Mr. Goddard stated his concerns in this letter, which I have quoted below.
Blood, Grease and Water
“There is a blood and grease liquid disposal site operated by government at Lonesome Hill. This is put into unlined trenches dug into the soil which goes into the underground, or washes into the ravine, going through Sailor Gully, The Whim gully, and then into the Salt Pond in Speightstown and into the sea, especially after heavy rain.”
Below: Blood and Grease Disposal Facility, Lonesome Hill, St. Peter
Below: The Blood and Grease facility is on the right below, labelled “Blood”. This source (Introduction, page 5) claims that animal FOG (fats, oil and grease) can get into ground water. If this contaminates the surrounding water, that contaminated water would follow the gullies to the sea. The water course is shown by my red lines. Port St. Charles and Almond Beach residents might be concerned as the prevailing current on that coast is in a Northerly direction, although it can go South! It is possible that these animal byproducts are completely broken down by bacteria, and that there is no threat of either bacterial or viral contamination. Even if there is no health threat posed, the very thought of the presence of minute quantities of byproducts from say pigs may be intolerable to some.
Another quote from the letter: “Geologists Bob Speed and Hans Machel, who are considered the authorities on the environment of
Where Does Your Drinking Water Come From?
Let me preface this next statement by establishing that I am not saying that the drinking water is unsafe. There is a Barbados Water Authority (BWA) Pumping Station next to the Whim Gully. Due to the proximity of my red line and the porosity of the limestone, it is possible that contaminated water will reach the pumping station. Hopefully, this water is then treated, so it may be fine to drink. Time will tell.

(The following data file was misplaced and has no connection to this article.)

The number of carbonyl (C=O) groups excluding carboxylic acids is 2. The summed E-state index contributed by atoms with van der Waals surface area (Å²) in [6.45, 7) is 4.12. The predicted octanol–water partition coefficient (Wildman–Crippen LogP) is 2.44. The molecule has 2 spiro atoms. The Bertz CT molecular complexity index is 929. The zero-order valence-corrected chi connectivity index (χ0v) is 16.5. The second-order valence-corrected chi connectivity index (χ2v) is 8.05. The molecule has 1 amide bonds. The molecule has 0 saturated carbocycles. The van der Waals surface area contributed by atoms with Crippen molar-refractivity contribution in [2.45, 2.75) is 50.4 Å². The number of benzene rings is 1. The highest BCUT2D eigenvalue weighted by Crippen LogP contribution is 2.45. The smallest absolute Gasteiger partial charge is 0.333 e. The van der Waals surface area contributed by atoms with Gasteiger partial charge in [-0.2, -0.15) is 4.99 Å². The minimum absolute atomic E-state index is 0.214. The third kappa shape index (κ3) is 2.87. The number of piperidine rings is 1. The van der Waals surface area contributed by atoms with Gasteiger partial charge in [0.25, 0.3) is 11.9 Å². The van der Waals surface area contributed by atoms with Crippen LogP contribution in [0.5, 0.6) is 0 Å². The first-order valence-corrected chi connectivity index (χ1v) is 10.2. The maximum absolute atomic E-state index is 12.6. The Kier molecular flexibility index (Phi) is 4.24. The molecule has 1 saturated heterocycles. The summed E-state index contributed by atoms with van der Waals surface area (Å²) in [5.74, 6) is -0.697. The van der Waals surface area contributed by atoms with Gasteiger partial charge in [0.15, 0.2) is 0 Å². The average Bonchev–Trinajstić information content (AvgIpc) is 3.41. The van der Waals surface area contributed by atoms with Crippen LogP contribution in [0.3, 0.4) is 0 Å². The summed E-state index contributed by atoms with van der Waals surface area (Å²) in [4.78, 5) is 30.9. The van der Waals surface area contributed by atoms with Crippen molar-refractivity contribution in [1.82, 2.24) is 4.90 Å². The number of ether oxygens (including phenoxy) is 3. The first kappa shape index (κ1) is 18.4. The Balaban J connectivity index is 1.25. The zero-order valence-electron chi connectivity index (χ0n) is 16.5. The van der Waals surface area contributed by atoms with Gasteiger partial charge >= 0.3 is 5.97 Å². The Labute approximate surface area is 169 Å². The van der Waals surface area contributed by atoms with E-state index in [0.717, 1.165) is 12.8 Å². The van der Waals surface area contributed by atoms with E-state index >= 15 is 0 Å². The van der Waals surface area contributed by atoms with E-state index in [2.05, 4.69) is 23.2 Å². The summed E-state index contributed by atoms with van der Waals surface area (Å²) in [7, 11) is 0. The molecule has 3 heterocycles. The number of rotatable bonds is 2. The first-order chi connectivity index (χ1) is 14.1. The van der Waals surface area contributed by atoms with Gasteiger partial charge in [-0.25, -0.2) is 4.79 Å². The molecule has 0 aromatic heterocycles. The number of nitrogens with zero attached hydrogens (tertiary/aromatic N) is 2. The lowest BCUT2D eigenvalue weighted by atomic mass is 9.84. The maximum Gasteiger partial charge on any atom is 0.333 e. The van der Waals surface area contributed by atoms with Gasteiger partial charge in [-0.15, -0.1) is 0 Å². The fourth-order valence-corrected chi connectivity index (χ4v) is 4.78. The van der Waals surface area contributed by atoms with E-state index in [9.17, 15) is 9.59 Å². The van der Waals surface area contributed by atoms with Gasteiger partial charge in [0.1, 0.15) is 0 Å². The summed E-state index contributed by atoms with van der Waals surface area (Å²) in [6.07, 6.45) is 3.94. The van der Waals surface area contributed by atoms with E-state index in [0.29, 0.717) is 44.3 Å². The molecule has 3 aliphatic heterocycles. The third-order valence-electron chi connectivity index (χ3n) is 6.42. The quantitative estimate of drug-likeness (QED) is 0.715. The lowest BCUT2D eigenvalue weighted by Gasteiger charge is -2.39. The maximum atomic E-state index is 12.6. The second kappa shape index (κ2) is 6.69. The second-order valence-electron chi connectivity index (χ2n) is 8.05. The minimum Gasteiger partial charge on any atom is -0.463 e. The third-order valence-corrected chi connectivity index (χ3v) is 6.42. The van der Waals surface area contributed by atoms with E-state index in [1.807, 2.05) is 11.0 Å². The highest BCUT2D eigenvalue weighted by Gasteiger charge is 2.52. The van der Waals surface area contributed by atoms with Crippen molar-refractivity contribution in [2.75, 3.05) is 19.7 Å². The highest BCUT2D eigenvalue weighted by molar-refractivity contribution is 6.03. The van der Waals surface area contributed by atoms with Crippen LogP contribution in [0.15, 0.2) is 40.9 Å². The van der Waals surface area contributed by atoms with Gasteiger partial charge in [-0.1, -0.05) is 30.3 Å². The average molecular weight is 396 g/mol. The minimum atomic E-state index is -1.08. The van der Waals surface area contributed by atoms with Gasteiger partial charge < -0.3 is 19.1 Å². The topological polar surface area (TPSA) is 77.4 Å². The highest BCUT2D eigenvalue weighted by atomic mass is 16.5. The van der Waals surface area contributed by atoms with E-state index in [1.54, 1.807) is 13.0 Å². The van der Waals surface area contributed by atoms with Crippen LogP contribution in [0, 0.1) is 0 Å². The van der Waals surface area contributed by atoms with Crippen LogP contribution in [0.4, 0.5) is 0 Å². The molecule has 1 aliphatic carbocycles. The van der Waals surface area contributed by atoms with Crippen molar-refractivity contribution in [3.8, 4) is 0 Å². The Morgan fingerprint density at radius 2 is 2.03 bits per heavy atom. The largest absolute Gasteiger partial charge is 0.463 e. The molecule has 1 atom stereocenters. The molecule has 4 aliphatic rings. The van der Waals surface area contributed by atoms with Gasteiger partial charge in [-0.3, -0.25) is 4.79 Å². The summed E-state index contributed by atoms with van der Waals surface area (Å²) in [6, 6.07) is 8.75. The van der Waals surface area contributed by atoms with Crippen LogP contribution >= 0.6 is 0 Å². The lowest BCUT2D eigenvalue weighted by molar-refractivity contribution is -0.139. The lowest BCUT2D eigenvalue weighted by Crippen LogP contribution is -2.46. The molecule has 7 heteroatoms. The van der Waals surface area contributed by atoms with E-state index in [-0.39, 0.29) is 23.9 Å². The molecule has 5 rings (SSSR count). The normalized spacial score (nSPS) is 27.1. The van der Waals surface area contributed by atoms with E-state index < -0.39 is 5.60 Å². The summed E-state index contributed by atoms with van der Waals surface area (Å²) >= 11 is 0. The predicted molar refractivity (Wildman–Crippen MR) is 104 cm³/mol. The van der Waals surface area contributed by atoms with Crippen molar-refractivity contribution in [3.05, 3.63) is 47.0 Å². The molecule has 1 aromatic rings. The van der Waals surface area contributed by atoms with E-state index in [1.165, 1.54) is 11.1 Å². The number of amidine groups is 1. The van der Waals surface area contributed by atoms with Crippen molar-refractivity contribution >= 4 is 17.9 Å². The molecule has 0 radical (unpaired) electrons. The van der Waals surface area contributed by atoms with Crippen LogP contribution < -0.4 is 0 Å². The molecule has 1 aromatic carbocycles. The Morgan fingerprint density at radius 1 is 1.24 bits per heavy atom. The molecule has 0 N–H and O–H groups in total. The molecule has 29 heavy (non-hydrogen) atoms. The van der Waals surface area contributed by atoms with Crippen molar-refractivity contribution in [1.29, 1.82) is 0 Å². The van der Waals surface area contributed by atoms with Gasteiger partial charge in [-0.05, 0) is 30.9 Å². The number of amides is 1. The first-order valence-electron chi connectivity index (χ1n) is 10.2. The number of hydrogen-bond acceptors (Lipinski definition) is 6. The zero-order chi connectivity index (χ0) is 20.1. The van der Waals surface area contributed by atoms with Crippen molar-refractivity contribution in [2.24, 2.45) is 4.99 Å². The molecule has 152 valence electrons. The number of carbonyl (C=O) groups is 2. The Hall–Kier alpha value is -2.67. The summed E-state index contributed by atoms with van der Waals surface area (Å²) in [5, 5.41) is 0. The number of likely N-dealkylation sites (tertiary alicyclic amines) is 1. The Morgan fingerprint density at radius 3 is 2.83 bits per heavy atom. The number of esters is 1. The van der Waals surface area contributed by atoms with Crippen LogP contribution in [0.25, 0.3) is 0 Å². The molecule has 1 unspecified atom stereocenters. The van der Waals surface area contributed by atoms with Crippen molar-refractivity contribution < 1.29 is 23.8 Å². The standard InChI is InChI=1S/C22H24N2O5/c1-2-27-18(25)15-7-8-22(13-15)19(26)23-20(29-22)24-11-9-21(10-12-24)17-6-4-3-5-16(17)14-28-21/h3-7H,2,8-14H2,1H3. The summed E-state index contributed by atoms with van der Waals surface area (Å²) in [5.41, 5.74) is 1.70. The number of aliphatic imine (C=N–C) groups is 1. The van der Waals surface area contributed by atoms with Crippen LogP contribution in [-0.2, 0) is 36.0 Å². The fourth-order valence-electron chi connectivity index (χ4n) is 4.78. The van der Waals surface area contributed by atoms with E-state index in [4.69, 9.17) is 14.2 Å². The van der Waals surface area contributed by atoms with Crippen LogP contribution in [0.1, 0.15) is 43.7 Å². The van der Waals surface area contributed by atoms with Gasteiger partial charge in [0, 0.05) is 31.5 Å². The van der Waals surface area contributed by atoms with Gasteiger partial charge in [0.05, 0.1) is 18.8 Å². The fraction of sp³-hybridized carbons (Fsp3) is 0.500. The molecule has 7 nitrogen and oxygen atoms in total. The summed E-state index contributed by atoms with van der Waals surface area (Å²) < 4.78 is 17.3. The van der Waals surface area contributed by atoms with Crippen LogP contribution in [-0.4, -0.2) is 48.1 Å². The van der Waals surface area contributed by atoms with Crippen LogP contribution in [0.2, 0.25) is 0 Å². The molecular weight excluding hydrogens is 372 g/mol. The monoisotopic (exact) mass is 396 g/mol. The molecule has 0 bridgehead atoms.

Drinking water treated - Sea water not
If contaminated water reaches the coast it will affect the water on the West Coast beaches. While, the pollution may not be visible and may not deter swimmers, it may be bad for the coral. In fact healthy coral is a good indicator of good water quality. Is the coral in your area alive and healthy?
Reefs at Risk In the Caribbean states that in Barbados:
“The analysis showed 60 percent of the reefs to be threatened by sedimentation. Eutrophication from agricultural fertilizers and sewage is one of the biggest problems.” It is noteworthy that blood and grease are not mentioned as a major problem.
What should we do?
This is an area of which I know very little, however commonsense dictates that sampling and testing should be done on:
- the water in the gullies
- the water at the BWA Pumping station (on a regular basis)
- the coastal water, including both the beach and reef areas
Testing must be accompanied by publication of the test results. If it is established that rancid grease and blood is a problem for the environment, then an incinerator could be used to burn the grease. The blood could be treated.